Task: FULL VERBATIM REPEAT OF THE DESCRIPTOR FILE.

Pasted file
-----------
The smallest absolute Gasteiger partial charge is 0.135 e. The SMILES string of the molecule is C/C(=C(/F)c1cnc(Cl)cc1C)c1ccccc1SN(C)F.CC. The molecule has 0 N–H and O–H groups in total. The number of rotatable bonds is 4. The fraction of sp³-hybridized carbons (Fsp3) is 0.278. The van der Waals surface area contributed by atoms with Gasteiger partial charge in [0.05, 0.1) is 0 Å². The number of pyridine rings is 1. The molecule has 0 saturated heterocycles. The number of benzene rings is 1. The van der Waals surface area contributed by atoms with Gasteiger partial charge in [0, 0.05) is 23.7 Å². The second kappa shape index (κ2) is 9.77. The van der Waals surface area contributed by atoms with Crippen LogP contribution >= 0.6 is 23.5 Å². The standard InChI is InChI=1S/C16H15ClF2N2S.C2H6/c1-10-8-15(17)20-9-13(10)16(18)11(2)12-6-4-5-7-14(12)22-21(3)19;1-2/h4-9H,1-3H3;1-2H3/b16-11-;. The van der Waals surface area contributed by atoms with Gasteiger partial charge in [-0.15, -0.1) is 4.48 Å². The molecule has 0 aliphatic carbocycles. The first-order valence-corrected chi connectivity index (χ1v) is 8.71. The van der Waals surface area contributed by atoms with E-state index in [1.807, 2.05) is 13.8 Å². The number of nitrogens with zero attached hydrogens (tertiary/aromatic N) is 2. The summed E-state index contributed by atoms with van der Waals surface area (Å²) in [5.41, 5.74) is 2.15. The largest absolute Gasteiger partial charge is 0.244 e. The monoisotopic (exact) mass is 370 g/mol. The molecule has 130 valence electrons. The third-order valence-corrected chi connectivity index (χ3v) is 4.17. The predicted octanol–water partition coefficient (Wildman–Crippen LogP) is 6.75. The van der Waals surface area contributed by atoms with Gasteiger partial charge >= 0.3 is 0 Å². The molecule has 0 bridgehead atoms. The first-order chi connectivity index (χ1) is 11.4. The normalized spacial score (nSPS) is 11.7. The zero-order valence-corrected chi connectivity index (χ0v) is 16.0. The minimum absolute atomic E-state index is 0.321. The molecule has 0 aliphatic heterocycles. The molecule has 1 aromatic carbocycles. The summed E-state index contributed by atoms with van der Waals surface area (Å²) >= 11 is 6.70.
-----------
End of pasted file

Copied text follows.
The smallest absolute Gasteiger partial charge is 0.135 e. The SMILES string of the molecule is C/C(=C(/F)c1cnc(Cl)cc1C)c1ccccc1SN(C)F.CC. The molecule has 0 N–H and O–H groups in total. The number of rotatable bonds is 4. The fraction of sp³-hybridized carbons (Fsp3) is 0.278. The van der Waals surface area contributed by atoms with Gasteiger partial charge in [0.05, 0.1) is 0 Å². The number of pyridine rings is 1. The molecule has 0 saturated heterocycles. The number of benzene rings is 1. The van der Waals surface area contributed by atoms with Gasteiger partial charge in [0, 0.05) is 23.7 Å². The second kappa shape index (κ2) is 9.77. The van der Waals surface area contributed by atoms with Crippen LogP contribution >= 0.6 is 23.5 Å². The standard InChI is InChI=1S/C16H15ClF2N2S.C2H6/c1-10-8-15(17)20-9-13(10)16(18)11(2)12-6-4-5-7-14(12)22-21(3)19;1-2/h4-9H,1-3H3;1-2H3/b16-11-;. The van der Waals surface area contributed by atoms with Gasteiger partial charge in [-0.15, -0.1) is 4.48 Å². The molecule has 0 aliphatic carbocycles. The first-order valence-corrected chi connectivity index (χ1v) is 8.71. The van der Waals surface area contributed by atoms with E-state index in [1.807, 2.05) is 13.8 Å². The number of nitrogens with zero attached hydrogens (tertiary/aromatic N) is 2. The summed E-state index contributed by atoms with van der Waals surface area (Å²) in [5.41, 5.74) is 2.15. The largest absolute Gasteiger partial charge is 0.244 e. The monoisotopic (exact) mass is 370 g/mol. The molecule has 130 valence electrons. The third-order valence-corrected chi connectivity index (χ3v) is 4.17. The predicted octanol–water partition coefficient (Wildman–Crippen LogP) is 6.75. The van der Waals surface area contributed by atoms with Gasteiger partial charge >= 0.3 is 0 Å². The molecule has 0 bridgehead atoms. The first-order chi connectivity index (χ1) is 11.4. The normalized spacial score (nSPS) is 11.7. The zero-order valence-corrected chi connectivity index (χ0v) is 16.0. The minimum absolute atomic E-state index is 0.321. The molecule has 0 aliphatic heterocycles. The molecule has 1 aromatic carbocycles. The summed E-state index contributed by atoms with van der Waals surface area (Å²) >= 11 is 6.70.